Grass, Soil, Hope

Grass, Soil, Hope : A Journey Through Carbon Country

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This book tackles an increasingly crucial question: What can we do about the seemingly intractable challenges confronting all of humanity today, including climate change, global hunger, water scarcity, environmental stress, and economic instability? The quick answers are: Build topsoil. Fix creeks. Eat meat from pasture-raised animals. Scientists maintain that a mere 2 percent increase in the carbon content of the planet s soils could offset 100 percent of all greenhouse gas emissions going into the atmosphere. But how could this be accomplished? What would it cost? Is it even possible? Yes, says author Courtney White, it is not only possible, but essential for the long-term health and sustainability of our environment and our economy. Right now, the only possibility of large-scale removal of greenhouse gases from the atmosphere is through plant photosynthesis and related land-based carbon sequestration activities. These include a range of already existing, low-tech, and proven practices: composting, no-till farming, climate-friendly livestock practices, conserving natural habitat, restoring degraded watersheds and rangelands, increasing biodiversity, and producing local food. In Grass, Soil, Hope, the author shows how all these practical strategies can be bundled together into an economic and ecological whole, with the aim of reducing atmospheric CO2 while producing substantial co-benefits for all living things. Soil is a huge natural sink for carbon dioxide. If we can draw increasing amounts carbon out of the atmosphere and store it safely in the soil then we can significantly address all the multiple challenges that now appear so intractable."

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  • Paperback | 288 pages
  • 149.86 x 226.06 x 22.86mm | 408.23g
  • Chelsea Green Publishing Co
  • White River JunctionUnited States
  • English
  • black & white line drawings
  • 1603585451
  • 9781603585453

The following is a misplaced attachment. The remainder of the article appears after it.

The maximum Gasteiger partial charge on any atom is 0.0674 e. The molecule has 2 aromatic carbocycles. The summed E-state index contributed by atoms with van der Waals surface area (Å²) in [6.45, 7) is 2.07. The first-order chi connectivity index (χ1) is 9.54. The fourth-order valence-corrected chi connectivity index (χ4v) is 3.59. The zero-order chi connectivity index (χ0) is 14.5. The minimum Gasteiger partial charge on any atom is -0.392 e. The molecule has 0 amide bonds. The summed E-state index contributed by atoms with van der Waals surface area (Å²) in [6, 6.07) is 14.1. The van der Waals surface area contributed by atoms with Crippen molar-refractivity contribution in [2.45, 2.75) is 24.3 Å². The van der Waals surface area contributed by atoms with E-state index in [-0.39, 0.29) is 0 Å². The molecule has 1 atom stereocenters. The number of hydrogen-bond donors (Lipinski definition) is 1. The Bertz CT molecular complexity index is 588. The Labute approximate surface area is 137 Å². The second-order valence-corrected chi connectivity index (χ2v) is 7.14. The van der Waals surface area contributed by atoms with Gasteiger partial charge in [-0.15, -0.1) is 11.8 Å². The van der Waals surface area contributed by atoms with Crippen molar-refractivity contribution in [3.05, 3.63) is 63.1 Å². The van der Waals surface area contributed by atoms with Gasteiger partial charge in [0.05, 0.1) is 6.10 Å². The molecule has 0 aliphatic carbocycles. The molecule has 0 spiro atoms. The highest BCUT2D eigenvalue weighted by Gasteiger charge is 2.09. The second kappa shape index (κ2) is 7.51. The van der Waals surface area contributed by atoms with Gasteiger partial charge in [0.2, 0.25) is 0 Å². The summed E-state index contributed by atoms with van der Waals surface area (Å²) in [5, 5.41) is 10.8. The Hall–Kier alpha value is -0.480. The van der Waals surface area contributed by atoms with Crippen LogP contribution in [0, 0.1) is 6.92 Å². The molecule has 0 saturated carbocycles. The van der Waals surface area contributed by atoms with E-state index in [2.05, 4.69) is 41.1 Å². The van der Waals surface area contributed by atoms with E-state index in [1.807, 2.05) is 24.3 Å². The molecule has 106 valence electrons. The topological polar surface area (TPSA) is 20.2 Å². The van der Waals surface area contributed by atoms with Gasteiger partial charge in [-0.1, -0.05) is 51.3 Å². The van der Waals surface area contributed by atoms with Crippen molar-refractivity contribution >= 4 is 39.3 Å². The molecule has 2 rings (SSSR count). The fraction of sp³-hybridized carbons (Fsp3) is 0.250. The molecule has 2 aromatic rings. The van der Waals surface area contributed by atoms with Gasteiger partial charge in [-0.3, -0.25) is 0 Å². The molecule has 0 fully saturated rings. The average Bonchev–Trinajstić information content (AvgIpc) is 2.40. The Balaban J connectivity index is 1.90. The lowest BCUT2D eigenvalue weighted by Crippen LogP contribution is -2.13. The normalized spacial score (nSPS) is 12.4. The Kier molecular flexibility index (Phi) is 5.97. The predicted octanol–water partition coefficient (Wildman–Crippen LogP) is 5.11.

• 227,818

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Kirkus Reviews- White (Revolution on the Range: The Rise of a New Ranch in the American West, 2008 etc.) shows how taking measures to increase the carbon content of the soil can help mitigate global warming. 'Around 30 to 40 percent of the carbon created by photosynthesis can be exuded directly into soil via plant roots to nurture the microbes that help plants grow and build healthy soil, writes the author. The author traveled to speak with soil scientists and visited ranches in the American Southwest and Australia to witness how modern, high-tech ranches were using satellite monitoring and on-the-ground scrutiny to check the condition of the land. He discovered massive ranches that were divided into continually monitored small plots, where farmers tested the soil and ground cover condition and moisture in order to determine where and when to rotate cattle, which were contained by solar-powered, mobile fencing. White also spoke with scientists at the University of California whose experimental data buttressed his hypotheses about carbon soil capture. The author reports efforts to restore wetlands that can sequester carbon at rates up to fifty times those of tropical forests.' White concludes that some sort of incentive-based carbon offset market is required to encourage high-tech investment in soil management. An inspiring can-do approach to the threat of global warming. "

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